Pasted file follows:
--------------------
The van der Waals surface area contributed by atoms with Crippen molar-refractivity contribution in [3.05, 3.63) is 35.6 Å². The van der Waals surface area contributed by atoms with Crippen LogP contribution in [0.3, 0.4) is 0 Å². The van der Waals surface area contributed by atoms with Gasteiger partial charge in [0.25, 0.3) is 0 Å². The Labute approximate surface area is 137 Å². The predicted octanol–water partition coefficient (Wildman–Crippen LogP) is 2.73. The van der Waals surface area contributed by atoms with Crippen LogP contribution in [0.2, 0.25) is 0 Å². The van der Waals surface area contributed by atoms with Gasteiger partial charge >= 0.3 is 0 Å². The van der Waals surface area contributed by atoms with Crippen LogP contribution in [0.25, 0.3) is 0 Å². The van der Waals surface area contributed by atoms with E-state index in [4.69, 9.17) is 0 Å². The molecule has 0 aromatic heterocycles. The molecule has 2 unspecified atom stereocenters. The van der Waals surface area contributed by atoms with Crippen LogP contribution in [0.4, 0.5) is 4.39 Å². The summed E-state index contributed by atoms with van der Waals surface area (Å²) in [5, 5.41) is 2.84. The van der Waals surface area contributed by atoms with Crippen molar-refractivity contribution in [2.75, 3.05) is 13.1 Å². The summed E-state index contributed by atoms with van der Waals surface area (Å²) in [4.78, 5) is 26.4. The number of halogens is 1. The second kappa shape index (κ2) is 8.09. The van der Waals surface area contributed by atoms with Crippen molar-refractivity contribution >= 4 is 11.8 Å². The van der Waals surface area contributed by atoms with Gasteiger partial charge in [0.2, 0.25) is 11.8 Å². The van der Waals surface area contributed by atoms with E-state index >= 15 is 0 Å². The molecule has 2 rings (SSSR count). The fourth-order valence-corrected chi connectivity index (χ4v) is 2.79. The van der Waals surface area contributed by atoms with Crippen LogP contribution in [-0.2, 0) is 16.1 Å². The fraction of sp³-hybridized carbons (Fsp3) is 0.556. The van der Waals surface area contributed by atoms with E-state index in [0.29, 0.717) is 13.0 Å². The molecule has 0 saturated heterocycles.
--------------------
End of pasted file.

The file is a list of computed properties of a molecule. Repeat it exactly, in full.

The van der Waals surface area contributed by atoms with Crippen molar-refractivity contribution in [3.05, 3.63) is 35.6 Å². The van der Waals surface area contributed by atoms with Crippen LogP contribution in [0.3, 0.4) is 0 Å². The van der Waals surface area contributed by atoms with Gasteiger partial charge in [0.25, 0.3) is 0 Å². The Labute approximate surface area is 137 Å². The predicted octanol–water partition coefficient (Wildman–Crippen LogP) is 2.73. The van der Waals surface area contributed by atoms with Crippen LogP contribution in [0.2, 0.25) is 0 Å². The van der Waals surface area contributed by atoms with Gasteiger partial charge >= 0.3 is 0 Å². The van der Waals surface area contributed by atoms with Crippen LogP contribution in [0.25, 0.3) is 0 Å². The van der Waals surface area contributed by atoms with E-state index in [4.69, 9.17) is 0 Å². The molecule has 0 aromatic heterocycles. The molecule has 2 unspecified atom stereocenters. The van der Waals surface area contributed by atoms with Crippen LogP contribution in [0.4, 0.5) is 4.39 Å². The summed E-state index contributed by atoms with van der Waals surface area (Å²) in [5, 5.41) is 2.84. The van der Waals surface area contributed by atoms with Crippen molar-refractivity contribution in [2.75, 3.05) is 13.1 Å². The summed E-state index contributed by atoms with van der Waals surface area (Å²) in [4.78, 5) is 26.4. The number of halogens is 1. The second kappa shape index (κ2) is 8.09. The van der Waals surface area contributed by atoms with Crippen molar-refractivity contribution >= 4 is 11.8 Å². The van der Waals surface area contributed by atoms with Gasteiger partial charge in [0.2, 0.25) is 11.8 Å². The van der Waals surface area contributed by atoms with E-state index >= 15 is 0 Å². The molecule has 2 rings (SSSR count). The fourth-order valence-corrected chi connectivity index (χ4v) is 2.79. The van der Waals surface area contributed by atoms with Crippen LogP contribution in [-0.2, 0) is 16.1 Å². The fraction of sp³-hybridized carbons (Fsp3) is 0.556. The van der Waals surface area contributed by atoms with E-state index in [0.29, 0.717) is 13.0 Å². The molecule has 0 saturated heterocycles.